In the bath itself there was the usual row of hand-held showers where you use soap and cleanse yourself before hoping in the communal bath. Then the bath was so lovely. Nice view! HOT, but with places where you could sit in bubbling water or still water or with jets pointed at your back. If you got too hot you could slip over to the chilly bath. If you weren't hot enough you could mosey on into the sauna. I came back to my room beautifully relaxed.

    But this post has gone on long enough. Nearly bed-time. And tomorrow I'm going to have to get back into the urgent things on my calendar as well as do some follow-up on some networking that I did during my time away.

    06 November, 2011

    Trap of comparison

    I've just found a great post here by my friend Cath about the trap of comparison when you're a mum (but it really applies to whatever you are, however mums are particularly vulnerable). She wrote it nearly three years ago, but it is just as applicable now as then.

    Settled down yet?

    Yesterday the boys dragged out some memories. Today I'll drag one out for you. Tonight friends/colleagues are coming to dinner (Lord willing). It set me thinking to the first time we had a meal with these friends and it was Christmas Day, only a couple of weeks after we first arrived in Japan. The top photo is a photo of the occasion.

    In the top photo, can you see the two kids in high chairs? They are our eldest son and our friends' youngest boy. They are now in the same class at CAJ.Tonight they won't be sitting in high chairs!

    In the bottom photo our eldest is blowing out the candles on his cake (long story about the cake, ask David one time!). Next to the birthday boys is the same friend who is in the high chair above.

    An aside is that I'd forgotten we had an Australian visitor that first Christmas. Helen is the second from the left in the top photo. She and her family are still our good friends.

    I think of people in Australia who say to us (explicitly or implicitly) that we should think about "settling down". And I think of all the memories we've encountered this weekend. Do we really seem that unsettled? Maybe to people who don't see how our life in Japan has progressed, who don't realise that we've got "long-term" friends here now too. To people who don't realise that our lives here has really become the "norm" for us and our kids. A life that is full of enjoyable experiences, of memories, of struggles, and triumphs. Of work, school, and holidays. Of the normal routines of life.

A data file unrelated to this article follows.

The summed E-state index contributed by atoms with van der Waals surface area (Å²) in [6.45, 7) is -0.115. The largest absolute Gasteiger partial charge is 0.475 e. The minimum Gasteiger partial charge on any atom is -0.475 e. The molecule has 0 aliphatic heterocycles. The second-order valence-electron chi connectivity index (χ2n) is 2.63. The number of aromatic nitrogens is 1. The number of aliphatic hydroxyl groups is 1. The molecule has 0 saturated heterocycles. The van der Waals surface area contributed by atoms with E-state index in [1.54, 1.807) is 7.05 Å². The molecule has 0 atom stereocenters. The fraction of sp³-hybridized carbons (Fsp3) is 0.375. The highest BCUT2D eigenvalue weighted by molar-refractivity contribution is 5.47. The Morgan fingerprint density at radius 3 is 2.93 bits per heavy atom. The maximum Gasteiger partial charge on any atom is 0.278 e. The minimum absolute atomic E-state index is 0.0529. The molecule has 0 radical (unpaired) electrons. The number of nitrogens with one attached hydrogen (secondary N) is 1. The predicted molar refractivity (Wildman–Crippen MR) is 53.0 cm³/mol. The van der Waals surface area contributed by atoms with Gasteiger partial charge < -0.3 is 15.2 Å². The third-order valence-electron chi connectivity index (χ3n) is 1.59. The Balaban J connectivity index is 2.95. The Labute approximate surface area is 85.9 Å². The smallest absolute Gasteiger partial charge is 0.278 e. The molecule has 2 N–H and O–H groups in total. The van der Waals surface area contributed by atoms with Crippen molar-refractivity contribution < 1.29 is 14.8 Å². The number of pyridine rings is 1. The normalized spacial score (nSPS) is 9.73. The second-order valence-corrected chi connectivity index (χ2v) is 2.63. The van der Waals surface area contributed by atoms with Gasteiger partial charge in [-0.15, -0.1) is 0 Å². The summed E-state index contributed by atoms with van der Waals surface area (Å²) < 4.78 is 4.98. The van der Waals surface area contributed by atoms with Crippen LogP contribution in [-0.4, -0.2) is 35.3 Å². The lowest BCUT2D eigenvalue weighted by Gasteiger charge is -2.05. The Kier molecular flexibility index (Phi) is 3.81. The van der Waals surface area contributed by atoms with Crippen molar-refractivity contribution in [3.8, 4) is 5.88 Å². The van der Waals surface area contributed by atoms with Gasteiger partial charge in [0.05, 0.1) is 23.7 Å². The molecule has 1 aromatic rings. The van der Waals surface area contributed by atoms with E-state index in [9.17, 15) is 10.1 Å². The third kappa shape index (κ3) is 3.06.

We're settled, regardless of what people think. And this evening we're going to enjoy the time with our friends, friends we've known for more than ten years.

    05 November, 2011

    Another day another park

    If you've been reading this blog for a while you'll know that on a day off, we're very often headed for a park, if the weather is fine. Today we headed to one of our standard parks, Koukuu Park (Aviation Park).  Here's a post about another time we visited there.

    Gorgeous autumn colours.
    It is six years since we first started coming to this park and a few things have changed. Not the park, but for us. Since we've moved further away it is now easier to catch a train to the park. Our boys have also grown up a bit. So they all walk under their own power. I remember chasing boys around this park while pushing a pram (US=stroller?). I even lost the two older ones one day when I was here on my own with them. That wasn't fun.

    A spirit of nostalgia seemed to grip our boys today and we had lots of "I remember when..." conversations. This park is full of memories for them. We've had kindergarten outings here, visited the Aviation museum a few times, brought friends here (see this post), our eldest ran a cross-country relay here and of course, many just-family days in the park. 

    One of the nostaligic places is a fabulous climbing tree. We found this tree the day we moved out of our previous house in Tokyo, only days before we returned to Australia for our Home Assignment in 2009. I brought the boys to the park to allow David time to complete the final bits and pieces of cleaning out the house and they found this tree. 

    Today we "found" it again and the boys had a great time. David and I did too. We set up our picnic mat, pulled out some relaxation material and let the boys go at it. They played in the tree for a while, then wandered off to the play equipment a couple of hundred metres away. They followed the small stream down to the pond too. All without need for our supervision. It was blissful. We told them to come back when they got hungry.

    After lunch we wandered off to another favourite corner, the stand of Gum Trees!!! And went hunting for fresh gum leaves on the ground. We were rewarded with a few and the boys got all nostalgic again with the scent from a crushed leaf, "Aww, I'm Australia-sick." they said.

    Hunting for gum leaves.
    The pile of gum leaves that we collected (and brought home).
    Then a brisk game of Frisbees and we were headed home on the train again. Via the Doctor for a Flu injection and then the promised reward, Mister Donuts. Lots of conversation as we walked; they often run ahead of us, but today they hung around and talked. Lots of comfortable companionship. Our boys are growing up, and it's enjoyable.

    You will see from the photos that it was a grey day (not good for photos and I forgot my good camera anyway), but the clouds were high and the temperature moderate (low 20s). So it's been a very pleasant day-off all round. Just what we needed.